26K-gallons of diesel fuel leaks in Washington Twp.

Thursday, January 12, 2012
Crews were called out to mitigate a 26,000 gallon diesel fuel leak in Washington Township, New Jersey on January 12, 2012. 6at4.com logo

It was a mad dash to get control of a diesel fuel leak along the Big Timber Creek in Washington Township, trying to capture and contain the 26,000 gallon oil spill that's fouled the creek and its tributaries in Gloucester and Camden counties.

Officials tell Action News the leak occured when the gasket of two underground diesel fuel tanks blew at a New Jersey Transit bus lot on Route 42.

The fuel seeped into Grenloch Lake, near the Black Horse Pike and Central Avenue.

Neighbors who live along the Grenlock and Blackwood lakes and along the Big Timber Creek smelled the oil scent about 7:00 a.m.

"The inside of my house smells. We're afraid to drink our water; we have well water, here. We got birds dying all over the property and nobody's giving me any straight answers," Washington Township resident Bob Rezzetti said.

"When I was home just now, I couldn't even breathe it was so intense, the smell. So I just hope that it's safe," Cheryl Motja of Washington Township said.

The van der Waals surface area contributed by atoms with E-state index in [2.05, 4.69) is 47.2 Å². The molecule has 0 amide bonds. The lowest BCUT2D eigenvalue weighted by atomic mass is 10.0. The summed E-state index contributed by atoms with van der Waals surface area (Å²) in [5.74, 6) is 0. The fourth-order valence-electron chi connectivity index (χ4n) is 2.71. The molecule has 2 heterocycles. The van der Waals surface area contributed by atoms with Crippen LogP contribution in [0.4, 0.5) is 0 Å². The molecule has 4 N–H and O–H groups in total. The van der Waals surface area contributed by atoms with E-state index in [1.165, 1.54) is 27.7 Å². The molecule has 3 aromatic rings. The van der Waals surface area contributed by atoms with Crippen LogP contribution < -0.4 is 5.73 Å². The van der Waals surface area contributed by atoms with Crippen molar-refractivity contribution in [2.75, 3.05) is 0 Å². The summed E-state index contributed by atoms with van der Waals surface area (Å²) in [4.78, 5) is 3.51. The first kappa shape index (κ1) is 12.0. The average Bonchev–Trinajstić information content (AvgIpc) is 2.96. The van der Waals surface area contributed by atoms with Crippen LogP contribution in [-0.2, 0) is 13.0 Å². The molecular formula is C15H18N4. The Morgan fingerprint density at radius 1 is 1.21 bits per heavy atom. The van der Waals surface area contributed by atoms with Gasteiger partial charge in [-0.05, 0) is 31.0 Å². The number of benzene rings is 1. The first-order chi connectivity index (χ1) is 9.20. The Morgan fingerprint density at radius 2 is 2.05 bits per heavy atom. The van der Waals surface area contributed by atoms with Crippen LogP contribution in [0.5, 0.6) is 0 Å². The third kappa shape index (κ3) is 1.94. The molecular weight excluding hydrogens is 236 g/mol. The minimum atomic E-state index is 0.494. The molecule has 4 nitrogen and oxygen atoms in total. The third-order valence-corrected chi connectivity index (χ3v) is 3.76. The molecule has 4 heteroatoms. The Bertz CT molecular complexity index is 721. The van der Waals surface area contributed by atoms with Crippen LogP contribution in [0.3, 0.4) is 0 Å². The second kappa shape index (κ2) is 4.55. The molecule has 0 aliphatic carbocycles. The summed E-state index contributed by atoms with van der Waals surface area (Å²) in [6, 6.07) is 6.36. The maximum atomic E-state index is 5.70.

New Jersey Transit hired a private contractor, who along with local firefighters laid absorbent booms all along the creek and its spillways.

"Our focus is to continue to assist with any cleanup efforts here, to further contain the leak and to ensure that the health, safety and welfare of the public remains paramount," Joe Durso of NJ Transit said.

The oil runs for approximately three to four miles and ends just below Blackwood Lake.

Health officials are monitoring the situation.

Many people have private wells in the area, but because there are no surface water intakes in the area, they say there are no reasons to believe the wells will be affected.

It's a different story for wildlife.

Animal rescue crews led by the Tristate Bird Rescue collected dozens of waterfowl who were covered in oil and struggling to move.

Environmental experts from the state DEP say diesel fuel is a light fuel that floats on the surface and can evaporate. They don't expect long term damage to the lakes and creek.

New Jersey Transit says the leak is contained and no more fuel is going into the water.

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